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Lopez-Meza E, Ruiz-Chow A, Ramirez-Bermudez J: Aripiprazole in psychosis associated with Parkinsons disease. J Neuropsychiatry Clin Neurosci 2005;17:421—422
 
.
Shapiro DA, Renock S, Arrington E: Aripiprazole a novel atypical antipsychotic drug with a unique and robust pharmacology. Neuropsychopharmocology 2003; 28:1400—1411
 
.
Ehrt U, Aarsland D: Psychiatric aspects of Parkinson’s disease. Curr Opin Psychiatry 2005; 18:335—341
 
.
Robinson RG ,Travella JI, Conwell Y, et al: Mood disorders and suicide, in Synopsis of Neuropsychiatry. Edited by Fogel BS, Schiffer RB, Rao SM. Baltimore, Lippincott Williams & Wilkins, 2000, pp 293—294
 
.
Ichikawa J, Dai J, O’Laughlin IA, et al: Atypical, but not typical antipsychotics drugs increase cortical acetyl choline release without an effect in the nucleus accumbens or atratium. Neuropsychopharmocology 2002; 26:335
 
.
Kuroki T, Meltzer H, Ichikawa J: Effects of antipsychotic drug on extracellular dopamine levels in rat medial prefrontal cortex . J Pharmacol Exp Thera 1999; 288:774—781
 
.
Ichikawa J, Li Z, Meltzer H, et al: Atypical antipsychotic drugs, quetiapine, iloperidone and melperone preferentially increase dopamine and acetylcholine release in rat medial prefrontal cortex: role of 5HT1a receptor agonism. Brain Res 2002; 956:349—357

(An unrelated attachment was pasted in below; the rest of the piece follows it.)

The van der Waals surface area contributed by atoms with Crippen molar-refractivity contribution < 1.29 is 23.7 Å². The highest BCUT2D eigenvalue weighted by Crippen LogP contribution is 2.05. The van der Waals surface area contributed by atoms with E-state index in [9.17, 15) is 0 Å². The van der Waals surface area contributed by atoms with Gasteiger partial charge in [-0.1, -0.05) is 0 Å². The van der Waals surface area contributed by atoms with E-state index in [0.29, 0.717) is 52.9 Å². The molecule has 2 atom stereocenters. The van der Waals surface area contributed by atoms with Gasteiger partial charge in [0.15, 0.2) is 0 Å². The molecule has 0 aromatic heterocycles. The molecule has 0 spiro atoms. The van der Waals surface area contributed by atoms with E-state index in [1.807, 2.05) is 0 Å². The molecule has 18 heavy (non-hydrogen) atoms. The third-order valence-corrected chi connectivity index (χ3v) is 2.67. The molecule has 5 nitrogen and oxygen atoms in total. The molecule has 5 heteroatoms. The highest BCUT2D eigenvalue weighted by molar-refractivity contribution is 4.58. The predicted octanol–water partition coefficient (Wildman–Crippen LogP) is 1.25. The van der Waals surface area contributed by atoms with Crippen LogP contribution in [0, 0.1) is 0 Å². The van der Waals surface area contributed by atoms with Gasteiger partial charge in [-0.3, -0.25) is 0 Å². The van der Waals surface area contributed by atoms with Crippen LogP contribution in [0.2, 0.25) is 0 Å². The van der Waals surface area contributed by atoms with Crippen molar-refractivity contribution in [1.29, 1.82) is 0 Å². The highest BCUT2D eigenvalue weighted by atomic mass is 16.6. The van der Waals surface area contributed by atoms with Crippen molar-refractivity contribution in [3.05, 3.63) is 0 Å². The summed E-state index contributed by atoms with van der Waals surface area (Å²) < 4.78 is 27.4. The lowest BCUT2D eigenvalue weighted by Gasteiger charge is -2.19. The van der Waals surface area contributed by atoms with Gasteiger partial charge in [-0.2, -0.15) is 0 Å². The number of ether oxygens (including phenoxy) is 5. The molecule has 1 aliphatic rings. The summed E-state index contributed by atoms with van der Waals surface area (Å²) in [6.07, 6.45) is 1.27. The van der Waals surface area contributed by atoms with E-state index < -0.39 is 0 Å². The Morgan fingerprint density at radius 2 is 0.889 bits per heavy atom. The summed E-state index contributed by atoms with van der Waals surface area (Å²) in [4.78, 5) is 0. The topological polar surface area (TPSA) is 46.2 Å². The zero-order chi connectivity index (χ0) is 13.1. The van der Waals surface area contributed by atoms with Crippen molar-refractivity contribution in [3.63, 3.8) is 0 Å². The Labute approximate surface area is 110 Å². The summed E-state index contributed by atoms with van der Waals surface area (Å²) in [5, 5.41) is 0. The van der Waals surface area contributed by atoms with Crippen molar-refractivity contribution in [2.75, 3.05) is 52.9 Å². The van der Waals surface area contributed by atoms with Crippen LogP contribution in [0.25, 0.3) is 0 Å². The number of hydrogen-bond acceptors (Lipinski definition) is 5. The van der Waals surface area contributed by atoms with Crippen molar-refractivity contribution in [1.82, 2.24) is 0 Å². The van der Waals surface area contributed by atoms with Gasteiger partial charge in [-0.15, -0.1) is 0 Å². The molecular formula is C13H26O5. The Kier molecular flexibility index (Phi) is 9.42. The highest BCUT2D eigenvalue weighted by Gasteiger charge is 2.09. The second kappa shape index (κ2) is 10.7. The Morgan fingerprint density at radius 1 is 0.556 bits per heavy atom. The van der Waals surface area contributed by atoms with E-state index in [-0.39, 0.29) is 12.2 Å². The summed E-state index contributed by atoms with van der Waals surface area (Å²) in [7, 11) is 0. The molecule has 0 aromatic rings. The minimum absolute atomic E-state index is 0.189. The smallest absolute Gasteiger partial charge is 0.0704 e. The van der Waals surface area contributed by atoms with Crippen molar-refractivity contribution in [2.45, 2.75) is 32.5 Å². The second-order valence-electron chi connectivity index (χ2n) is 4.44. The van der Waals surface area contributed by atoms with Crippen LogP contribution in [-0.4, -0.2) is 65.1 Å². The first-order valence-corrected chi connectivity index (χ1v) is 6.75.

.
Sano M, Marder K, Dooneief G: Basal ganglia disorders, in Synopsis of Neuropsychiatry. Edited by Fogel BS, Schiffer RB, Rao SM. Lippincott Williams & Wilkins, 2000, p 406
 
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References

.
Lopez-Meza E, Ruiz-Chow A, Ramirez-Bermudez J: Aripiprazole in psychosis associated with Parkinsons disease. J Neuropsychiatry Clin Neurosci 2005;17:421—422
 
.
Shapiro DA, Renock S, Arrington E: Aripiprazole a novel atypical antipsychotic drug with a unique and robust pharmacology. Neuropsychopharmocology 2003; 28:1400—1411
 
.
Ehrt U, Aarsland D: Psychiatric aspects of Parkinson’s disease. Curr Opin Psychiatry 2005; 18:335—341
 
.
Robinson RG ,Travella JI, Conwell Y, et al: Mood disorders and suicide, in Synopsis of Neuropsychiatry. Edited by Fogel BS, Schiffer RB, Rao SM. Baltimore, Lippincott Williams & Wilkins, 2000, pp 293—294
 
.
Ichikawa J, Dai J, O’Laughlin IA, et al: Atypical, but not typical antipsychotics drugs increase cortical acetyl choline release without an effect in the nucleus accumbens or atratium. Neuropsychopharmocology 2002; 26:335
 
.
Kuroki T, Meltzer H, Ichikawa J: Effects of antipsychotic drug on extracellular dopamine levels in rat medial prefrontal cortex . J Pharmacol Exp Thera 1999; 288:774—781
 
.
Ichikawa J, Li Z, Meltzer H, et al: Atypical antipsychotic drugs, quetiapine, iloperidone and melperone preferentially increase dopamine and acetylcholine release in rat medial prefrontal cortex: role of 5HT1a receptor agonism. Brain Res 2002; 956:349—357
 
.
Sano M, Marder K, Dooneief G: Basal ganglia disorders, in Synopsis of Neuropsychiatry. Edited by Fogel BS, Schiffer RB, Rao SM. Lippincott Williams & Wilkins, 2000, p 406